|Sundaram, Maria E.|
|Meydani, Simin N.|
|Shay, David K.|
|Coleman, Laura A.|
Submitted to: Nutrition Research
Publication Type: Peer Reviewed Journal
Publication Acceptance Date: 12/12/2013
Publication Date: 1/12/2014
Citation: Sundaram, M., Meydani, S., Vandermause, M., Shay, D., Coleman, L. 2014. Vitamin E, vitamin A and zinc status are not releated to serologic response to influenza vaccine in older adults: an observational prospective cohort study. Nutrition Research. 34:149-154. http://dx.doi.org/10.1016/j.nutres.2013.12.004. Interpretive Summary: Older adults do not respond to influenza vaccine as well as other age groups. Older adults may also be at higher risk for nutrient deficiencies. We examined whether there was an association between the levels of antibody after vaccination and levels of vitamin E and zinc in older adults. Antibodies are proteins that are produced in response to and that help fight a specific organism like the flu virus. About 20% of research participants were zinc deficient, but none of the participants were vitamin E deficient. We found no association between nutrient levels and the amount of antibodies that older adults produce after getting an influenza vaccine. Our research suggests that nutrient status may not be closely related to the amount of antibodies older adults produce after influenza vaccination; further research is required to determine if there is a relationship between nutrient status and other measures of the immune system's response to influenza vaccine.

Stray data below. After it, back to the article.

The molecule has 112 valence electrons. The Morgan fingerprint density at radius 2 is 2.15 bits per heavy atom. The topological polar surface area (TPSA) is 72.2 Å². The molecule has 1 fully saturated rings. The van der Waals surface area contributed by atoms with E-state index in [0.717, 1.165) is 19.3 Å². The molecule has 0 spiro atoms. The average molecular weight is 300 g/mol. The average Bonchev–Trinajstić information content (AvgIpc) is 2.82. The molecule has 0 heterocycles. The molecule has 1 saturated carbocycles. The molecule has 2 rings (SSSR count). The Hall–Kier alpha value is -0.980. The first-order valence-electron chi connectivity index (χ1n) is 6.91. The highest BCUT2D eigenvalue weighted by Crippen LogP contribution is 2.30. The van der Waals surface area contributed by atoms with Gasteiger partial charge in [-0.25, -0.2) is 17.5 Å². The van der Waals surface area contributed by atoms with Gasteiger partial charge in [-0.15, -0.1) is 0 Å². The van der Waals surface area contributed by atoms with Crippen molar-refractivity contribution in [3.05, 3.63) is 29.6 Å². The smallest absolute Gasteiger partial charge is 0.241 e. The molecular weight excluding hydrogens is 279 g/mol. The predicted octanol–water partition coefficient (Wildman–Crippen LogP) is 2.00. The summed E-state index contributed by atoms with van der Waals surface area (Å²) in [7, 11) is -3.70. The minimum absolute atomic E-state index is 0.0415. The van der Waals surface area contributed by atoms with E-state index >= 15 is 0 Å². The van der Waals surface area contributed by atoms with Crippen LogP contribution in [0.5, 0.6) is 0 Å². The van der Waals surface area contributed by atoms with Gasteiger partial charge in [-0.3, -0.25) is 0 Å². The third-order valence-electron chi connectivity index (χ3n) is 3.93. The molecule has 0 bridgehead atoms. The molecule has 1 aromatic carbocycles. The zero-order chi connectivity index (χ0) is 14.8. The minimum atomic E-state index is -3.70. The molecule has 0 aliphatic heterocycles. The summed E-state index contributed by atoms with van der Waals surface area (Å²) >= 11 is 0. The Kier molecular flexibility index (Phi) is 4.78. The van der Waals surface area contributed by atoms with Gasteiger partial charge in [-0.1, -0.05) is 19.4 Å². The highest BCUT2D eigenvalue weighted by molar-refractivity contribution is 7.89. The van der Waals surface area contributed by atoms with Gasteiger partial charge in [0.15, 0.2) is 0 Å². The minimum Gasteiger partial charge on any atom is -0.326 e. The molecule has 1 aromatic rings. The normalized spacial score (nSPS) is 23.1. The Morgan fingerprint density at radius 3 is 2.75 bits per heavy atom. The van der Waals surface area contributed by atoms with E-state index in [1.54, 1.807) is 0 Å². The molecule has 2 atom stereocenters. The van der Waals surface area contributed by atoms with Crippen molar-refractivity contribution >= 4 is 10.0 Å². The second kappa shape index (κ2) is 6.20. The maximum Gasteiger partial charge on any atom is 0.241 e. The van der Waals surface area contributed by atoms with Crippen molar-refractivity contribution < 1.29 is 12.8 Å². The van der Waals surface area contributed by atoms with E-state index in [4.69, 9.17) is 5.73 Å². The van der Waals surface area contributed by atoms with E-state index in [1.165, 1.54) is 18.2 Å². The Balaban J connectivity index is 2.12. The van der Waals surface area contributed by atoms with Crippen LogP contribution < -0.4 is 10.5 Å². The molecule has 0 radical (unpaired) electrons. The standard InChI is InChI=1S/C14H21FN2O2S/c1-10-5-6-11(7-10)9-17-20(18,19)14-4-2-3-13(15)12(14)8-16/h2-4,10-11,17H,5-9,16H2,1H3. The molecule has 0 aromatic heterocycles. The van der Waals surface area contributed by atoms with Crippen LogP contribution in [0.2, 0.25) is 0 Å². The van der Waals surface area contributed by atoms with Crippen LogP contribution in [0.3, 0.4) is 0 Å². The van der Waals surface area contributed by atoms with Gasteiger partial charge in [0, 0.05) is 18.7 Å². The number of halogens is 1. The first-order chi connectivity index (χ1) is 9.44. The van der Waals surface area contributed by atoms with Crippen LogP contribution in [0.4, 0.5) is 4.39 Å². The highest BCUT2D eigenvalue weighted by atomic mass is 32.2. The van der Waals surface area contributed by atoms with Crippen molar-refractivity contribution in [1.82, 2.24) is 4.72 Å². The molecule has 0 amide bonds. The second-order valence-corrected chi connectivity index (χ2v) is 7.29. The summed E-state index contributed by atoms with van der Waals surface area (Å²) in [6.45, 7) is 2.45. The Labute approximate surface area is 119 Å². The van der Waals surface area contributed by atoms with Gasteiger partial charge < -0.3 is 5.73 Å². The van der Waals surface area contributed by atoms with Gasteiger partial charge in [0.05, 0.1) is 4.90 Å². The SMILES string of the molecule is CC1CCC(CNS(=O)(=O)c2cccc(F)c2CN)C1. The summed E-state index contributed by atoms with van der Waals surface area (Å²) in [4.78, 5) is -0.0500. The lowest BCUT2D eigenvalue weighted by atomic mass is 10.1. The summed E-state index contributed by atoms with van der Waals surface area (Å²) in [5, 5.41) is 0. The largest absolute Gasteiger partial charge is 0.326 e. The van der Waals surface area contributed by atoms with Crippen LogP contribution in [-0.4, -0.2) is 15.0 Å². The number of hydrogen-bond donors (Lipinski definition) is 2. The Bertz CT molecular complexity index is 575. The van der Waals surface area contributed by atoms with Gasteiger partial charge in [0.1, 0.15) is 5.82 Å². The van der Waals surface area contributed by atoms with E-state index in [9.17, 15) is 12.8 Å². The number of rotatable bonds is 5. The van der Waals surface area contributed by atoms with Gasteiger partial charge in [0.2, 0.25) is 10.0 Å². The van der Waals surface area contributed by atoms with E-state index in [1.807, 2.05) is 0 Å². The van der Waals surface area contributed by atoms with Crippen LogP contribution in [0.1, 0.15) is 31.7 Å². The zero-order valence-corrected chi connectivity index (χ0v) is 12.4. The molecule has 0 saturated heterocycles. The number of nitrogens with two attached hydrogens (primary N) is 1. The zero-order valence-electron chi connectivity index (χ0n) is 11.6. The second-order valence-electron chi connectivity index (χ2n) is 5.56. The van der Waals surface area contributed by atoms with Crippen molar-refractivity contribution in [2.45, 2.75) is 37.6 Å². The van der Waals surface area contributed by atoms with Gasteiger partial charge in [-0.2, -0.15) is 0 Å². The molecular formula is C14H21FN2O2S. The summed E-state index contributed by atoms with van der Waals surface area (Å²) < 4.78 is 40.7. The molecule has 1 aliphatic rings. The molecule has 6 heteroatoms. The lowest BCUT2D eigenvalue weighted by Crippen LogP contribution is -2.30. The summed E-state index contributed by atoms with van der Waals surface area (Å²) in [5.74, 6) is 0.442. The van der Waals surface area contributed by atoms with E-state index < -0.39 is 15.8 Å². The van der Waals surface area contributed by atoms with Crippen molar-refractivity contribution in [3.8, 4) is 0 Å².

Technical Abstract: It has been hypothesized that micronutrient levels play a role in the immune 2 response to vaccination. However, population-level research on the association between 3 micronutrient levels and immune response to influenza vaccination is needed. To determine whether serum vitamin A, vitamin E, or zinc levels have an effect on 5 influenza vaccine response determined by hemagglutinin antibody inhibition (HAI) titer in adults 6 is greater than or equal to 65 years old. Observational cohort study conducted in Marshfield, Wisconsin from fall 2008 through 8 spring 2009 involving 205 community-dwelling adults aged 65 years or older who received 9 trivalent influenza vaccine. Pre-vaccination levels of serum retinol, -tocopherol, and zinc and 10 HAI titer levels pre- and post-vaccination were measured. No participants were vitamin A or vitamin E deficient; 20 percent had low serum zinc levels 12 (less than 70 microg/dL). Continuous variables and categorical quartiles coding for vitamin A, vitamin E and 13 zinc levels were not related to pre- or post-vaccination seroprotection or seroconversion for any 14 of the vaccine components (influenza A (H1N1), A (H3N2) or B) after adjusting for age, gender, 15 body mass index and pre-vaccination HAI geometric mean titer. In our study population, there was no association between variations in levels of 17 serum vitamin A, vitamin E or zinc and influenza vaccine response as measured by HAI in adults 18 over 65 years old. Association between micronutrients and other measures of vaccine response, 19 such as cell-mediated immune parameters, should also be explored.